No other place combines a subtropical climate, a broad, shallow river, and a stunning diversity of plants and animals into such a complex and fragile ecosystem. No other place is so dramatically defined by annual rhythms of drought and flood, fire and sunshine and torrential rains. Everglades National Park is the largest remaining subtropical wilderness in the United States. Its abundant wildlife includes rare and endangered species, such as the American crocodile, Florida panther, and West Indian manatee. It has been designated an International Biosphere Reserve, a World Heritage Site, and a Wetlands of International Importance, in recognition of its significance to all the peoples of the world.Once Water flowed freely from Lake Okeechobee to Florida Bay, a River of Grass 120 miles long and 50 miles wide, but less than a foot deep. In this flat landscape, even a few inches of elevation meant the difference between wet marsh and dry ground. Today, the Everglades is an ecosystem in danger. Canals and levees capture and divert its water for human needs, including drinking water, irrigation, and flood control. Often, too much water is withheld from the everglades during the wet season, or too much is diverted into it during the winter drought, disrupting the natural cycles of feeding and nesting animals, which depend on these patterns. Sometimes pollutants contaminate the water. Faced with loss of habitat, disruption of water flow, and invasion of non-native species, many animals have declined dramatically in number. Some have virtually disappeared.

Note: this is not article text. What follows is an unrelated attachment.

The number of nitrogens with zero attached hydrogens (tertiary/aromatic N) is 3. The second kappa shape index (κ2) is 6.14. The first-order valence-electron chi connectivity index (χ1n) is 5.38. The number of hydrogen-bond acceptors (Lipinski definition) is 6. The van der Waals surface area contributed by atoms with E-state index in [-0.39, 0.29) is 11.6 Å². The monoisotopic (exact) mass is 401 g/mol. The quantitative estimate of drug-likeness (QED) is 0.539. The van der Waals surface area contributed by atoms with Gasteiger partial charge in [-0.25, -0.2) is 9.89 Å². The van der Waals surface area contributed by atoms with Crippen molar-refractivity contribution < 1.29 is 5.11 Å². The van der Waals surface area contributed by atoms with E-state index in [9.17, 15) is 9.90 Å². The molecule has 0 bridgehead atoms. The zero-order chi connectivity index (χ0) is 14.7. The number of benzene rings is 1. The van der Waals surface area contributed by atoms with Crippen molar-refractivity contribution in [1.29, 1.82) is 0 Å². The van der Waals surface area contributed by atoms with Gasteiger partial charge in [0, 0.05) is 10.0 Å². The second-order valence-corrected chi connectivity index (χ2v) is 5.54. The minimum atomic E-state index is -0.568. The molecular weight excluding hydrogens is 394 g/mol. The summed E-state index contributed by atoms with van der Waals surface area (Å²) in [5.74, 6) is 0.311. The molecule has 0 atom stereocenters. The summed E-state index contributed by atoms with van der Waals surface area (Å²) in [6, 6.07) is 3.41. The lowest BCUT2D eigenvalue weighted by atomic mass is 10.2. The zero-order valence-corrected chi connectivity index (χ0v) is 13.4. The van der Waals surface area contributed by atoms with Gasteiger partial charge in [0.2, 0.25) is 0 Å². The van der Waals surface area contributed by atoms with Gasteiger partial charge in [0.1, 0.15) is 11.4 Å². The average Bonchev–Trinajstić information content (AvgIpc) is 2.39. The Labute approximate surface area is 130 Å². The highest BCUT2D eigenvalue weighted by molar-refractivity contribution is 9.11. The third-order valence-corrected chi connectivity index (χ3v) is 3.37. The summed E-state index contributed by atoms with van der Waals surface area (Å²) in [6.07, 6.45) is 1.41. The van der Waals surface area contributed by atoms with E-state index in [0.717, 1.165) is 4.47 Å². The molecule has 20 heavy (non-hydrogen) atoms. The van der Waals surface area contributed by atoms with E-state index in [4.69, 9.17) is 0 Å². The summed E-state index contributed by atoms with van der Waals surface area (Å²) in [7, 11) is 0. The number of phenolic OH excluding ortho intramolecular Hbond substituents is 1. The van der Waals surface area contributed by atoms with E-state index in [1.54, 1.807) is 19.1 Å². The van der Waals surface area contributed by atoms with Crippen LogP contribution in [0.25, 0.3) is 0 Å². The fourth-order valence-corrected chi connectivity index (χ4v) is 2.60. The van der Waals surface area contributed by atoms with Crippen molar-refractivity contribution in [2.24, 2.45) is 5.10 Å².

Fortunately, in recent years we have grown more aware of these threats, and of the importance of resolving them. Major efforts are under way to restore the natural flow of water through this river of grass. Research projects help us better understand the Everglades, and what it will take to protect it. One thing is for certain: As the human population of South Florida continues to grow, the challenge of balancing human needs with those of the natural ecosystem will be great. It will take education, commitment, and the participation of everyone that lives or visits the south Florida area. More than fifty years ago, our grandparents created a National Park in the Everglades, to protect its magnificent biological resources. What will our grandchildren find when they visit the Everglades fifty years from now?